Follow by Email

Tuesday, March 5, 2013

51: Iodophobia — Part I

If you ask your doctor about taking an iodine supplement, chances are about 95 out of 100 that he or she will tell you unequivocally to stay away from it, on the grounds that it may damage your thyroid. And yet I learned, way back in secondary school, that iodine was crucial for thyroid health. Why the disparity? What is the truth?

It was around 1860, three decades after Jean Lugol figured out how to make a water-based solution of iodine, that doctors discovered it would cure hypothyroidism. For the next 70 years, Lugol’s Solution was used successfully in treating this ailment, with the optimum dosage ranging from 12.5 to 37.5 mg per day.

The present-day view is that iodine is especially dangerous for those with a hyperactive thyroid and that it may even cause hyperthyroidism in a previously healthy person. Much to the contrary though, the clinical track record a century ago showed that hyperthyroidism, too, yielded to supplementation with Lugol’s, a combination of elemental iodine and potassium iodide. Here, though, the range of effective dosage was very wide, varying from 6 mg per day to a staggering 180 mg. The most common effective dose was 90 mg, and the success rate was 90 percent.

Again, why the disparity in the medical establishment’s opinion on iodine, on its safety and efficacy? What changed?

Well, in about 1930 the first pharmaceutical (synthetic) thyroid hormone was developed. Suddenly there was a profit-minded reason to begin to throw doubt on an inexpensive, unpatentable remedy that had served three generations of doctors and their patients. The shift was gradual at first. But in 1948 a study was done by two researchers, Wolfe and Chaikoff, and they came to some alarming conclusions: rats that were given large doses of iodine showed evidence of their thyroid failing to continue to convert T4 hormone to the active T3 form. This would be one of the working definitions of hypothyroidism. So can we conclude, as these two men did, that iodine can cause malfunction of the thyroid?

Now let me step back and explain something. Whenever there is a nuclear disaster, the emergency protocol is to dose those who have been exposed with 130 mg of iodine. This is because one of the by-products of a nuclear meltdown is radioactive iodine. If you are iodine deficient, your thyroid will hungrily gobble up this toxic form of the element, and there’s a good chance that not far down the line, you will have thyroid cancer.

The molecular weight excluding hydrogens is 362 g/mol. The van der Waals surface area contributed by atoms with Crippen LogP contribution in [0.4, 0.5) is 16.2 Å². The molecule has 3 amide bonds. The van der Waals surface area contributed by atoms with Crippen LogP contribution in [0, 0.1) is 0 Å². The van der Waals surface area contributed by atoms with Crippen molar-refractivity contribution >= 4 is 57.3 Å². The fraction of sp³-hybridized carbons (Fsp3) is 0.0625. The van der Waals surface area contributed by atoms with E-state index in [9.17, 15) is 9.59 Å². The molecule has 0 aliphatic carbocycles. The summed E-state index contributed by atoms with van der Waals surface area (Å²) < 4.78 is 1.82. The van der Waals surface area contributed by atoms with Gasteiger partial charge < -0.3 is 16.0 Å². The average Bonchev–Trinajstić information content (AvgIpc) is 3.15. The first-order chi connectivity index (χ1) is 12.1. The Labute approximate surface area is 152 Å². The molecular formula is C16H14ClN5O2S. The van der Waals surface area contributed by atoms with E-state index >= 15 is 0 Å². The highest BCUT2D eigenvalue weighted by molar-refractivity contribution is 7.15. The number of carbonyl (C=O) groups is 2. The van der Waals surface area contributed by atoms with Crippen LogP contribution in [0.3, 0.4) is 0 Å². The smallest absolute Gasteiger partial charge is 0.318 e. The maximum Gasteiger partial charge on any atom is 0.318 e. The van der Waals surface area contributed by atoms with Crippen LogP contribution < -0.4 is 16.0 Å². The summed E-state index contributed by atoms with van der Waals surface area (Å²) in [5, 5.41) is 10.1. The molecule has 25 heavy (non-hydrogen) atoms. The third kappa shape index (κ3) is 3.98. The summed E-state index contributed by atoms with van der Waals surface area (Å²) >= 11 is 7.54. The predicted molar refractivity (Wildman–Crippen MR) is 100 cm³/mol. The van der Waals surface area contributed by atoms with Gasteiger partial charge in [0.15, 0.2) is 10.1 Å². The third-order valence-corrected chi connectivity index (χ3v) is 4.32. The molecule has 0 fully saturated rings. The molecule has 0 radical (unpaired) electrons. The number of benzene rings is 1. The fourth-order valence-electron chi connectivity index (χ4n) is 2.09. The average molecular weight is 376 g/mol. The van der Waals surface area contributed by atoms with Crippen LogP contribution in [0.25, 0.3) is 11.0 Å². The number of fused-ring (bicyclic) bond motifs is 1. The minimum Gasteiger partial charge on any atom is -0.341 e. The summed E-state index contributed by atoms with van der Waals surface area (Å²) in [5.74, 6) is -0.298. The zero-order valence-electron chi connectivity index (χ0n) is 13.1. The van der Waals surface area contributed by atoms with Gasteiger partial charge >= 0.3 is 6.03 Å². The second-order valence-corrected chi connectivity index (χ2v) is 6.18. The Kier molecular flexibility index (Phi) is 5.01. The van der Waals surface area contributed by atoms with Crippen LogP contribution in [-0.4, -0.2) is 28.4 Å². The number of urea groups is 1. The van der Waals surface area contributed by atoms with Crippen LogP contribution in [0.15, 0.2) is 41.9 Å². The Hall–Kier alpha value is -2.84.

If, however, you are ingesting generous doses of iodine, your body will not uptake any more because its systems are already satiated. Similarly, if you have a lab rat that you’ve supplemented to the point of iodine sufficiency, and then you administer radioactive iodine so you can track its movement through the thyroid, guess what? Nothing, or very little, will happen, because the rat’s thyroid does not need any more iodine at this time, and it will be flushed, more or less harmlessly, out of its system.

These two researchers, however, concluded that the large supplements of iodine had shut down the thyroid. This seems to have been accepted as fact now, pretty much across the board. Referred to as the Wolke-Chaikoff Effect, this “theory” is taught in medical schools today. I find myself wondering who funded their research.

Even forward-thinking physicians are afraid to mess with iodine, fearing the scorn of colleagues, the full fury of the pharmaceutical industry, and even accusations of malpractice. My own naturopath, knowing my interest in the subject, gave me a lot of current iodine research material that he studied in school. But although he is impressed with what iodine has done for me, and keeps saying he would probably really benefit from it himself, he seems reluctant to actually recommend orthomolecular doses to his patients, suggesting instead kelp supplements or watered-down plant-sourced iodine drops.

Dr. G. E. Abraham is one of the foremost experts on the subject of iodine today. He says this: “A century ago, non-radioactive forms of inorganic iodine were considered a panacea for all human ills, but today, they are avoided by physicians like leprosy.” He has coined a term for this irrational, ill-informed fear: iodophobia. Tongue in cheek, he describes the symptoms of this “syndrome”: “split personality, double standards, amnesia, confusion and altered state of consciousness. Medical iodophobia,” says Abraham, “has reached pandemic proportion and it is highly contagious.”

Summing up about iodine, this is what he says : “Of all the elements known so far to be essential for health, iodine is the most misunderstood and the most feared. Yet, it is by far the safest of all the trace elements known to be essential for human health.”